A recent white paper entitled “Sustainable Entrepreneurship in SMEs. Theory and Practice” by Evy Crals and Lode Vereeck, defined sustainable development as the continuing commitment by business to behave ethically and contribute to economic development while improving the quality of life of the workforce, their families, local communities, the society and the world at large as well as future generations. From sustainable development, according to this white paper, came sustainable entrepreneurship defined as the continuing commitment by businesses to behave ethically and contribute to economic development while improving the quality of life of the workforce, their families, the local and global community as well as future generations. All right then; sustainable entrepreneurship can be considering a more holistic approach to undertaking a business venture. But how does this relate to the true essence of entrepreneurship?
The Merriam Webster Dictionary defines an entrepreneur as one who organizes, manages and assumes the risk of a business or enterprise. Often we use business and enterprise interchangeable to refer to the same thing. The word ‘entrepreneur’ comes from the French word ‘entreprendre’, which means “to undertake”. In a business context it means to undertake a business venture. Entrepreneurship and small business are typically used synonymously, interchangeably and presented as one in the same. Actually, entrepreneurship differs from small business in four critical ways: amount of wealth creation, speed of wealth accumulation, risk and innovation. [Reference: See the Green$: Achieving Your Entrepreneurial Dream, LOGOS Press, January 2011.]
In the case of acceptable definitions of sustainable entrepreneurship, where reference is made to the common good, I would like to clarify that sustainable entrepreneurship cannot and should not be about establishing some kind of social common good, as in a communal framework associated with planned economies such as the former Soviet Union, East Germany, Cuba, Venezuela and Socialists African counties. It is an oxymoron to do so. In contrast, the common good in a free market context, is about job creation which produces disposal income which begets increased demand for goods and services. This then is accompanied by a multiplier effect that allows a dollar to flow through the economy something like 2 times or more, which further begets additional demand for goods and services, which further increases disposal income, resulting in increased corporate revenue for re-investment, capital accumulation, and business growth. This compound economic activity produces increased state and federal corporate and personal income tax revenue, which allows for infrastructure investment in public works such as roads, bridges, railways, dams, and national lands like parks, wetlands, mountain ranges, and the like.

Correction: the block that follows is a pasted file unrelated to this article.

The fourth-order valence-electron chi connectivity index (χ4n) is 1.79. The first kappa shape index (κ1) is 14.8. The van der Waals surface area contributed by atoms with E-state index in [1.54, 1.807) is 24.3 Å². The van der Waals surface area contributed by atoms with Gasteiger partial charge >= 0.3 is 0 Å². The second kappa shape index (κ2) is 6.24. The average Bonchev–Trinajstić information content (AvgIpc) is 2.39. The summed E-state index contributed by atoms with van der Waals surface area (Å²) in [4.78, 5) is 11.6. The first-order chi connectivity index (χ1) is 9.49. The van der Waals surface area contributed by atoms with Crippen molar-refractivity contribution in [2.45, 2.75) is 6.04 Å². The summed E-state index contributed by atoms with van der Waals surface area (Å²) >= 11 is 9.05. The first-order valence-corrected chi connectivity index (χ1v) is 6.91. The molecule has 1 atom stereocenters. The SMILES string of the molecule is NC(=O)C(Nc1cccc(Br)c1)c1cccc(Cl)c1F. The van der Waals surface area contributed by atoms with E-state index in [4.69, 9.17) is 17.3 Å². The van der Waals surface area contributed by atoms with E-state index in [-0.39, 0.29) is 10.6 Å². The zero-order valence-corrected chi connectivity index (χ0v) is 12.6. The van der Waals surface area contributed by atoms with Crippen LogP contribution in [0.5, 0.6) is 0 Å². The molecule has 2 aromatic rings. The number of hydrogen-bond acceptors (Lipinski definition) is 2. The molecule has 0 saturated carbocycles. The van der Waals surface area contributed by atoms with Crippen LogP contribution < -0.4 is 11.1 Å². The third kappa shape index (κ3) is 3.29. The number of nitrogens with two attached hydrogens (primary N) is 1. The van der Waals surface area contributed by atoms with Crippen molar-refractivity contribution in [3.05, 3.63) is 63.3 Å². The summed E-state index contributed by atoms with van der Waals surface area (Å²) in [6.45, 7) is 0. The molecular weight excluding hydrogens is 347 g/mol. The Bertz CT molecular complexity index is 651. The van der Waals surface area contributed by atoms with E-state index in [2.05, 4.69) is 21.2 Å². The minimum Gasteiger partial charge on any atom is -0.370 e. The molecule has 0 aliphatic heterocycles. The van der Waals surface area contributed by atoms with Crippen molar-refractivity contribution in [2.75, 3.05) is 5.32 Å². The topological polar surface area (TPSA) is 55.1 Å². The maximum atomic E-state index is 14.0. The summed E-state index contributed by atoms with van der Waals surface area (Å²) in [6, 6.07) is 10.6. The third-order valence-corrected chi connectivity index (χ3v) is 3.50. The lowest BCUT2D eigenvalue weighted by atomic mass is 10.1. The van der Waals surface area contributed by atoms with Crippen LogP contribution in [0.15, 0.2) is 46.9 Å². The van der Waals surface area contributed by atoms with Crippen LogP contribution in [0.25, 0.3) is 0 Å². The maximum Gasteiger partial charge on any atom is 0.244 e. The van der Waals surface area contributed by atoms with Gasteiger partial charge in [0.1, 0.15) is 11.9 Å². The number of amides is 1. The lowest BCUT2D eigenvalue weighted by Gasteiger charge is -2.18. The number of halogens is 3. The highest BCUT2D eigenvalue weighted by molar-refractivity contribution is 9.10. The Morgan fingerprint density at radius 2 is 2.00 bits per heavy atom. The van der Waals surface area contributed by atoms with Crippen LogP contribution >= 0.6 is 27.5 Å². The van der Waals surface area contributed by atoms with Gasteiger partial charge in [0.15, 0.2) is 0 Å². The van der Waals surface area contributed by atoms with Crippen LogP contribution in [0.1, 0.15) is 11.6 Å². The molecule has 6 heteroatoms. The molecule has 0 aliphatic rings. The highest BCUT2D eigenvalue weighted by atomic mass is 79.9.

Rather, in my view, sustainable entrepreneurship is the process of sustaining a level of entrepreneurial development as to create a paradigm shift in economic activity such that national GDP, job growth, capital investment, technology advancement, and quality of life is unmatched, unsurpassed and unequalled. I realize this seems a bit altruistic and sounds like I am talking about Utopia. But I am not. We can and should strive through local, state and national efforts to seek to establish an economic mentality that is strategically focused on entrepreneurship and authentic organic economic growth at the community level across America. We can and should incorporate the concept of sustainability into the free market consciousness and allow the consummate entrepreneur, who seeks wealth creation within a tremendous risk-reward environment, through sustained invention and innovation, to achieve success. We can least forget that it was, has and will be entrepreneurial development that made our country great. We need so more of that now.
Source by Sandy Graham